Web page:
Uniting some of Ontario’s greatest minds to fuel sustainable, resilient communities locally and around the world – this is the goal of the recently announced Environmental and Related Technologies Hub (EaRTH District), a collaborative research consortium between Trent University, Centennial College, University of Toronto Scarborough, Ontario Tech University, and Durham College.
“As one of Canada’s most sought-after locations for environmental research and innovation, Trent University is an integral partner in the EaRTH District and Research Consortium,” says Dr. Leo Groarke, president and vice-chancellor of Trent University. “With 11 nature areas, an experimental farm and rooftop gardens, plus 15 environmental degrees, as well as renowned researchers, labs, facilities and Cleantech Commons – Trent is home to the environmental leaders of today and tomorrow.”
The consortium seeks to work with the public and private sectors, as well as Indigenous communities, and leverages the unique expertise and facilities of partner institutions. EaRTH envisions shared research facilities, joint interdisciplinary research projects, and collaborations on curriculum, teaching and learning. This ties in well with the goals of Cleantech Commons at Trent University, which aims to become Canada’s premier destination for collaborative clean, green, low- and zero-carbon, and sustainable technology research, innovation, commercialization and entrepreneurship. Cleantech Commons will be instrumental as a location for industry to connect with students, faculty, researchers and startups.
Leveraging Trent’s leadership in interdisciplinary research
“The challenges relating to the sustainability of our planet are complex and require immediate action,” says Dr. Cathy Bruce, vice-president of Research and Innovation at Trent. “Trent’s interdisciplinary approach to research and our strengths in environmental science, forensics, Indigenous studies, the social sciences and humanities will contribute to impactful global health solutions championed through the EaRTH District.”
An example of this interdisciplinary approach is a new jointly-funded project titled Development of Improved Regenerative Braking Systems and New Batteries for Hybrid Hydraulic and Electric Heavy Vehicles. Trent mathematician, Dr. Kenzu Abdella, has partnered with EaRTH experts in automotive engineering, chemistry and transportation to generate research on a hydraulic-based regenerative braking system for hybrid hydraulic heavy vehicles (HHHVs), as well as integrated lithium-ion batteries for hybrid electric heavy vehicles (HEHVs). These new technologies are expected to result in improved fuel economy of up to 70% and reduced greenhouse gas emissions by up to 40% for urban driving in HHHVs and HEHVs.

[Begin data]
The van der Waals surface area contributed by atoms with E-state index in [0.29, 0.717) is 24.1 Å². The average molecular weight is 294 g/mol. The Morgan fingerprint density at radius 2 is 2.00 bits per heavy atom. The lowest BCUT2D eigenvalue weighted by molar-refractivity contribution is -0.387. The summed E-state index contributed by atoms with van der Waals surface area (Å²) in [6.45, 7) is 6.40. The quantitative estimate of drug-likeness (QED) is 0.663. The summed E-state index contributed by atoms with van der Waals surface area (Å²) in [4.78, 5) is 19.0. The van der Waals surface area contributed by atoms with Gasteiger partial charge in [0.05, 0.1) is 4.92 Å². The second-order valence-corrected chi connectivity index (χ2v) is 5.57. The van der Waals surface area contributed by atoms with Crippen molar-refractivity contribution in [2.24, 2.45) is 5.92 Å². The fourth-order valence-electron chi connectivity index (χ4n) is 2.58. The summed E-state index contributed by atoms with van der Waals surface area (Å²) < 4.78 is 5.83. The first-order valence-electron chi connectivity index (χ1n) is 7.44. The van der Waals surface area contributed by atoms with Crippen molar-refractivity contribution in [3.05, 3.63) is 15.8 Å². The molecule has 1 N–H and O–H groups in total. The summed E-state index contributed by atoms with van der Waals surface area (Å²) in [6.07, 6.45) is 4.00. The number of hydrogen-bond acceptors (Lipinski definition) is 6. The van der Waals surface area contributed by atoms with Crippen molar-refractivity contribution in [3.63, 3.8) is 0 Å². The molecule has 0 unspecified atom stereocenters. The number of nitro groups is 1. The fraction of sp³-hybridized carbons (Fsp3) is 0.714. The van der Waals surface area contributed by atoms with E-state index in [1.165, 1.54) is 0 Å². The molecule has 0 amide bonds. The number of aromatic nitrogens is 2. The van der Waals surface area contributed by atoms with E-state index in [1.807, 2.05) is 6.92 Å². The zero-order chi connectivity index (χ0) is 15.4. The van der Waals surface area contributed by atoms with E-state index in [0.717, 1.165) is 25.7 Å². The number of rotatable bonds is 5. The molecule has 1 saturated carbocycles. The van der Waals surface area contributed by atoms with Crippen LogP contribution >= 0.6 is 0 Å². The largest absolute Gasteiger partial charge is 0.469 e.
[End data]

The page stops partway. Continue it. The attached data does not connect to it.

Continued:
Cultivating change through innovative projects
Trent’s Dr. Sanela Martic, assistant professor of Forensic Science, is leading the Electro-EaRTH project, examining the use of smart materials and microbes towards electrocatalytic and bioelectrosynthetic avenues to alternative fuels and value-added chemicals. Together with researchers from Ontario Tech, University of Toronto Scarborough and Centennial College, Professor Martic will be developing alternative technologies and strategies for electrochemical and microbial conversion of biomass-derived intermediates to value-added products, which will be highly beneficial to the biorefinery sector and other industrial partners.
In a third EaRTH consortium project, Dr. Karen Thompson of the Trent School of the Environment, will be involved in a Greenhouse Project: Growing change through energy, education and equity: off-grid food production on-campus. Ensuring sustainable food and energy systems is at the core of this project, which also presents students, researchers and community stakeholders with the opportunity to strengthen local food systems through clean technology applications and to embrace new socio-economic, cultural and educational practices.
In addition to Trent University’s involvement in the first three EaRTH research projects, Trent will also play a central role in supporting Indigenous research and community partnerships as well as collaborating in curriculum development projects.